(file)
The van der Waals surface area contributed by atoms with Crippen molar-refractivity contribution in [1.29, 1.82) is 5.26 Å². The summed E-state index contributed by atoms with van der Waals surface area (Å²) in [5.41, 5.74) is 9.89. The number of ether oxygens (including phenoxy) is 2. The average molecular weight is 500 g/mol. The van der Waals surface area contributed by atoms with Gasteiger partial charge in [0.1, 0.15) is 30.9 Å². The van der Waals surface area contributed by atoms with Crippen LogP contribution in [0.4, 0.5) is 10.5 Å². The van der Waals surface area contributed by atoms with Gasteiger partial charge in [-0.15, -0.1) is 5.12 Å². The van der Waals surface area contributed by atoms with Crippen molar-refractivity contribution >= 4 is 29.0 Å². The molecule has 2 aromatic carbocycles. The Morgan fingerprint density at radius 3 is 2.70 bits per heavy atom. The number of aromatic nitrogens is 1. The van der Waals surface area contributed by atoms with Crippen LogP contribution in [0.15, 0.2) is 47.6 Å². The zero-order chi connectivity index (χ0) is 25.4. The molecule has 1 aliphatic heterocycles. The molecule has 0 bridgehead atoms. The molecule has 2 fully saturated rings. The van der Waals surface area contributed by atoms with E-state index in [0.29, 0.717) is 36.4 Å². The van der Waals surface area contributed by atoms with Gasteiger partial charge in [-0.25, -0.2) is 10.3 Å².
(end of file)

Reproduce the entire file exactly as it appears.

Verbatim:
The van der Waals surface area contributed by atoms with Crippen molar-refractivity contribution in [1.29, 1.82) is 5.26 Å². The summed E-state index contributed by atoms with van der Waals surface area (Å²) in [5.41, 5.74) is 9.89. The number of ether oxygens (including phenoxy) is 2. The average molecular weight is 500 g/mol. The van der Waals surface area contributed by atoms with Gasteiger partial charge in [0.1, 0.15) is 30.9 Å². The van der Waals surface area contributed by atoms with Crippen LogP contribution in [0.4, 0.5) is 10.5 Å². The van der Waals surface area contributed by atoms with Gasteiger partial charge in [-0.15, -0.1) is 5.12 Å². The van der Waals surface area contributed by atoms with Crippen molar-refractivity contribution >= 4 is 29.0 Å². The molecule has 2 aromatic carbocycles. The Morgan fingerprint density at radius 3 is 2.70 bits per heavy atom. The number of aromatic nitrogens is 1. The van der Waals surface area contributed by atoms with Crippen LogP contribution in [0.15, 0.2) is 47.6 Å². The zero-order chi connectivity index (χ0) is 25.4. The molecule has 1 aliphatic heterocycles. The molecule has 0 bridgehead atoms. The molecule has 2 fully saturated rings. The van der Waals surface area contributed by atoms with E-state index in [0.29, 0.717) is 36.4 Å². The van der Waals surface area contributed by atoms with Gasteiger partial charge in [-0.25, -0.2) is 10.3 Å².